Message from Chief Mentor
June 2008 marked the 10th anniversary of the complete sequencing of M. tuberculosis genome, which was made available as open source to the scientific community. However, despite over ten years of effort by Industry and R&D Laboratories and the isolated efforts of individuals worldwide, not even a single new drug molecule against tuberculosis has resulted, although some are at various stages of clinical trials.
Most public-funded institutions do a lot of biomedical research but the last mile of drug discovery is left to the pharmaceutical industry, which is essentially a “closed-door” activity. With respect to diseases of the poor, for example, tuberculosis , where the market incentive is very small, it is not possible to convince the pharmaceutical companies to work on these drugs.
I believe that affordable healthcare is a right for all. But, pragmatically speaking, when it comes to health, we need to have a balanced view between health as a right and health as a business. Therefore it is the responsibility of public-funded institutions to participate in this area in an open collaborative mode. Confidentiality and IPR Protection increases cost and decreases free knowledge sharing for drug discovery. Targeted drugs that are market driven — or that rich people can afford — can be made by the patent-protected route. But for drugs that are not driven by the market and those are needed by the poor, open source is an advantage. The choice depends on the product being considered. The strategy used to protect a factory is different from the strategy used to protect a paddy field. It might be worth building a wall around a factory and restricting access, but one does not build walls around paddy fields. If you do, then the cost of building and maintaining the wall will add to the price of rice, and the poor will no longer be able to buy it. Open source is for the 'paddy fields' that everyone needs, not for the luxury goods factory.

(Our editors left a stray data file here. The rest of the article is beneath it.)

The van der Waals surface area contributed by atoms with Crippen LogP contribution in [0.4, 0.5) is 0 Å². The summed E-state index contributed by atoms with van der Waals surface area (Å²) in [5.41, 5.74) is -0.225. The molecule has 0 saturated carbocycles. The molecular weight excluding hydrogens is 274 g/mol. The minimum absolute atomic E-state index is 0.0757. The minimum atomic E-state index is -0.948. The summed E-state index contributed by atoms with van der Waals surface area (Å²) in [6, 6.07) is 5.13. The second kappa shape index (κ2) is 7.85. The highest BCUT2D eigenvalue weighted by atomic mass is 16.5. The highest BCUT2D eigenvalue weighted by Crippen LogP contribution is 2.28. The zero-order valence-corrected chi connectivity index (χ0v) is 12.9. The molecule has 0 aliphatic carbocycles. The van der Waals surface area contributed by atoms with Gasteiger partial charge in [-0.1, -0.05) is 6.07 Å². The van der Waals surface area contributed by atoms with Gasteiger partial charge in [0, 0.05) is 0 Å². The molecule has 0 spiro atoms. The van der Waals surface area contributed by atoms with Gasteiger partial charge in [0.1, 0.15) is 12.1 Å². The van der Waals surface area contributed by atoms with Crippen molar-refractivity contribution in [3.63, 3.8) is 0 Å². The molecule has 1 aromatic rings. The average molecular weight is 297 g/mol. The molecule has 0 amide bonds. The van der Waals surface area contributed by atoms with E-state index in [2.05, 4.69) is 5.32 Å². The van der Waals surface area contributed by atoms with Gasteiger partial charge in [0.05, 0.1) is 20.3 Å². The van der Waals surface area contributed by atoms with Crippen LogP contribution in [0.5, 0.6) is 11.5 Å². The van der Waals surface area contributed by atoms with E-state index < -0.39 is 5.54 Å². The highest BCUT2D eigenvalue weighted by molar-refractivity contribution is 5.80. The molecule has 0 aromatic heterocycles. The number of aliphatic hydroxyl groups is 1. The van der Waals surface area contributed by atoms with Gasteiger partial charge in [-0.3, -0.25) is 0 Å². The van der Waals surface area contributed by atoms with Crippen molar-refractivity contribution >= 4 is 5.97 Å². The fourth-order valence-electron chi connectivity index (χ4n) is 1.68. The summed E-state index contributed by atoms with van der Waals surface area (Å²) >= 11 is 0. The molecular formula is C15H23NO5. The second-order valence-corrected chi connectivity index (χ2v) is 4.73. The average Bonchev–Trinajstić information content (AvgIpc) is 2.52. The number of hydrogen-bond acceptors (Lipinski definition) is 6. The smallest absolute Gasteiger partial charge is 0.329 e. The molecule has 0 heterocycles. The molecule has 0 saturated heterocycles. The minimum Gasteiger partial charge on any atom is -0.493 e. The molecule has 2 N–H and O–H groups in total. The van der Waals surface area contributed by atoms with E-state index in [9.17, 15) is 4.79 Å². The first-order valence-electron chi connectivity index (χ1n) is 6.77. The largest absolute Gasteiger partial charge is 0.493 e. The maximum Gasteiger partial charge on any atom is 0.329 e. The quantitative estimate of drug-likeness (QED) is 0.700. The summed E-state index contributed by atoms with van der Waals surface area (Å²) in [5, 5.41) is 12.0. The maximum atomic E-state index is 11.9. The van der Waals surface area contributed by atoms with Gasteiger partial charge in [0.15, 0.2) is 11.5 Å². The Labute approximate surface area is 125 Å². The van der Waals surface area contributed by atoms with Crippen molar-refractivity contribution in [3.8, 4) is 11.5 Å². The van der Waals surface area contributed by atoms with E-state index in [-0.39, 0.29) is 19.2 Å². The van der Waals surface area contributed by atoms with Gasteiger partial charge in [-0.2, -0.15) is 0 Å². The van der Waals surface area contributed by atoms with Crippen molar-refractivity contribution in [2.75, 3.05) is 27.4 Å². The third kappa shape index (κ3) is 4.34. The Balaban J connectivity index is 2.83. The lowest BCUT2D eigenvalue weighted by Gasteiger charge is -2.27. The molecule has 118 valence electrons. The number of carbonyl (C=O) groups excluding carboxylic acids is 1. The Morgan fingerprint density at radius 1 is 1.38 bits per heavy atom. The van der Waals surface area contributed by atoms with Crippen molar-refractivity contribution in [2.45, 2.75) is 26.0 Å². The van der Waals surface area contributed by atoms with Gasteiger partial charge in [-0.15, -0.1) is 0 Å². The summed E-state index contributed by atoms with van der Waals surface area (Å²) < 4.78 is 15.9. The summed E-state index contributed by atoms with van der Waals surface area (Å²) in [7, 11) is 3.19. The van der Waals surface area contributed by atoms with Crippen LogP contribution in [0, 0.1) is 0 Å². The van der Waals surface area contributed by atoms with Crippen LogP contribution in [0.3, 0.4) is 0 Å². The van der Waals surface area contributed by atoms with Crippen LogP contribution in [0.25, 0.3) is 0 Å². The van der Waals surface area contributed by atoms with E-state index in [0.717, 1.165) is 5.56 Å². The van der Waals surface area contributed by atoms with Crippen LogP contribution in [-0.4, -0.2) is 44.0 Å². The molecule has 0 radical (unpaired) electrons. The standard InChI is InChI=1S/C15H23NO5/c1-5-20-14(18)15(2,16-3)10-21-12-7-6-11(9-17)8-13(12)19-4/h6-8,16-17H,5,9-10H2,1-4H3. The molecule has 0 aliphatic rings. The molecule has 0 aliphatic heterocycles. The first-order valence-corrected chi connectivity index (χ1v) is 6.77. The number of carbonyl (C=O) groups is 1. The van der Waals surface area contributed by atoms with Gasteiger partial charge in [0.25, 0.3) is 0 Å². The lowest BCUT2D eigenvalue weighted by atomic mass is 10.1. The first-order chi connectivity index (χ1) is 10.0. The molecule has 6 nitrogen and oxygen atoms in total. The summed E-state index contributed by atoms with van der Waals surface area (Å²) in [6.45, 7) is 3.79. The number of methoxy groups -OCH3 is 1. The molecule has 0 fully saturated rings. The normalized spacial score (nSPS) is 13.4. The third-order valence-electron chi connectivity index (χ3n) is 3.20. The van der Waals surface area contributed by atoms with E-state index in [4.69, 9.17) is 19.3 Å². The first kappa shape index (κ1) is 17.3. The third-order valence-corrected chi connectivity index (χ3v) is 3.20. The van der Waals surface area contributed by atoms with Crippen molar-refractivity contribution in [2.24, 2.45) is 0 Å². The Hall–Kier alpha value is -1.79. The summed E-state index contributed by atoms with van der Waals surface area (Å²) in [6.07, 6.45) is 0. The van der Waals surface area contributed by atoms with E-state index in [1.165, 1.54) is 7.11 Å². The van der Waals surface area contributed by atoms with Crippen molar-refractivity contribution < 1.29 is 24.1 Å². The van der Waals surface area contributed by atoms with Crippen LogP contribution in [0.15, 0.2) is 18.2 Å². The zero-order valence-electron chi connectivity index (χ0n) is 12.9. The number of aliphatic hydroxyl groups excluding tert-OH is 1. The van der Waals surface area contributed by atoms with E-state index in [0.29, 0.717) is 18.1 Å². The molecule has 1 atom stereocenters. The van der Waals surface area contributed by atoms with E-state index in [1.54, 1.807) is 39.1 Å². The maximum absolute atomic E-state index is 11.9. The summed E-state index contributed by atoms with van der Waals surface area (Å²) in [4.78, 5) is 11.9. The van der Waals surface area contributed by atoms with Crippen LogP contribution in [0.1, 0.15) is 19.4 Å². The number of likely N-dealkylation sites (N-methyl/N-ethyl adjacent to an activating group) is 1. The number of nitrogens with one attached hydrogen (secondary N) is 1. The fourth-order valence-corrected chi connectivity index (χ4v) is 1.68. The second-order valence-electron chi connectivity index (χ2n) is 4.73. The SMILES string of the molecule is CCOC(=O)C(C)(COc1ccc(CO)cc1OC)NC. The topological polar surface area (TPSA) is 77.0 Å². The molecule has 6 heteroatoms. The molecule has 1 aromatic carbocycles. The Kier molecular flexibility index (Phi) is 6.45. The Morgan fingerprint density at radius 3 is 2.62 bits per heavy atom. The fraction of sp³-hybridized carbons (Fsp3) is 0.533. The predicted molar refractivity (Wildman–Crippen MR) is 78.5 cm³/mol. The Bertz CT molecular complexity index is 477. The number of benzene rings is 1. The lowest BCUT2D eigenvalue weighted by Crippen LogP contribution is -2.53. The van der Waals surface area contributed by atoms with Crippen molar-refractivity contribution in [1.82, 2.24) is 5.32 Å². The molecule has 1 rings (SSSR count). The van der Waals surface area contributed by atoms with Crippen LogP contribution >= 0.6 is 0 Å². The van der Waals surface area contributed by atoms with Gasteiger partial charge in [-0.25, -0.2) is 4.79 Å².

In India the success of the CSIR NMITLI project to find an anti-tubercular molecule, which is currently under Phase II Clinical trials by Lupin Laboratories at a small cost has boosted confidence that the collaborative mode through Private-Public Partnership (PPP) could drastically reduce the cost of drug discovery. Also, a systems biology approach could be developed, as large number of genome sequences of various M. tuberculosisstrains are available. In addition, the success of CSIR consortium of Indian Genome variation in completing a massive coordinated project has given confidence to me to undertake this mega project with a novel open source collaborative approach.
Another important point, somewhat overlooked, is the participation of young, brilliant minds in the open source model. The open source model gives students in colleges and universities an opportunity to experience and share scientific excitement. It provides a practical platform to them and an opportunity to contribute to the scientific cause. Brilliance flourishes where knowledge is free and the mind unfettered to soar to the highest reaches of excellence. I believe that, in principle, technology areas can also benefit from the open source model. Let us join hands in the war for the right to health and affordable medicines for all. Together, we can make a difference.
Chief Mentor, OSDD